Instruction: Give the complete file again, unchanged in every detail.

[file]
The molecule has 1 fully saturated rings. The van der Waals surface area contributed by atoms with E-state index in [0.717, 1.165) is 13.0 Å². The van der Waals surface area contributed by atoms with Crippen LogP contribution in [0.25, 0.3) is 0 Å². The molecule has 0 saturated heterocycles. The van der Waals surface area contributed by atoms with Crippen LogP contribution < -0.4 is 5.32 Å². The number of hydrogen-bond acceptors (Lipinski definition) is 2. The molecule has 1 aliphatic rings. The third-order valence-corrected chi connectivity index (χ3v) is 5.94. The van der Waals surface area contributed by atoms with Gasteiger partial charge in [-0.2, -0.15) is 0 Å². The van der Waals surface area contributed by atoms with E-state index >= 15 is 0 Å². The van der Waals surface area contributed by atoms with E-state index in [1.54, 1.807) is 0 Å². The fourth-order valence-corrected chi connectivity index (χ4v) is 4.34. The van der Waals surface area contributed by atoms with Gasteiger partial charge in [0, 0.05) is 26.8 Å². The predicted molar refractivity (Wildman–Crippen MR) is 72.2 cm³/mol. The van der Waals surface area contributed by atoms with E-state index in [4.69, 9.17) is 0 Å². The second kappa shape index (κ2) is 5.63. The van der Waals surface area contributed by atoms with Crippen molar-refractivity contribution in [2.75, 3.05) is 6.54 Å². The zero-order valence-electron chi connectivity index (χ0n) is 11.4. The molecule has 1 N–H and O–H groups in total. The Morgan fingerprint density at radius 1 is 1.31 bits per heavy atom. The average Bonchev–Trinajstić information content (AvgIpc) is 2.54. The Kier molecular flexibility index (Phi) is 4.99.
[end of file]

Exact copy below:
The molecule has 1 fully saturated rings. The van der Waals surface area contributed by atoms with E-state index in [0.717, 1.165) is 13.0 Å². The van der Waals surface area contributed by atoms with Crippen LogP contribution in [0.25, 0.3) is 0 Å². The molecule has 0 saturated heterocycles. The van der Waals surface area contributed by atoms with Crippen LogP contribution < -0.4 is 5.32 Å². The number of hydrogen-bond acceptors (Lipinski definition) is 2. The molecule has 1 aliphatic rings. The third-order valence-corrected chi connectivity index (χ3v) is 5.94. The van der Waals surface area contributed by atoms with Gasteiger partial charge in [-0.2, -0.15) is 0 Å². The van der Waals surface area contributed by atoms with E-state index >= 15 is 0 Å². The van der Waals surface area contributed by atoms with E-state index in [1.54, 1.807) is 0 Å². The fourth-order valence-corrected chi connectivity index (χ4v) is 4.34. The van der Waals surface area contributed by atoms with Gasteiger partial charge in [0, 0.05) is 26.8 Å². The predicted molar refractivity (Wildman–Crippen MR) is 72.2 cm³/mol. The van der Waals surface area contributed by atoms with E-state index in [4.69, 9.17) is 0 Å². The second kappa shape index (κ2) is 5.63. The van der Waals surface area contributed by atoms with Crippen molar-refractivity contribution in [2.75, 3.05) is 6.54 Å². The zero-order valence-electron chi connectivity index (χ0n) is 11.4. The molecule has 1 N–H and O–H groups in total. The Morgan fingerprint density at radius 1 is 1.31 bits per heavy atom. The average Bonchev–Trinajstić information content (AvgIpc) is 2.54. The Kier molecular flexibility index (Phi) is 4.99.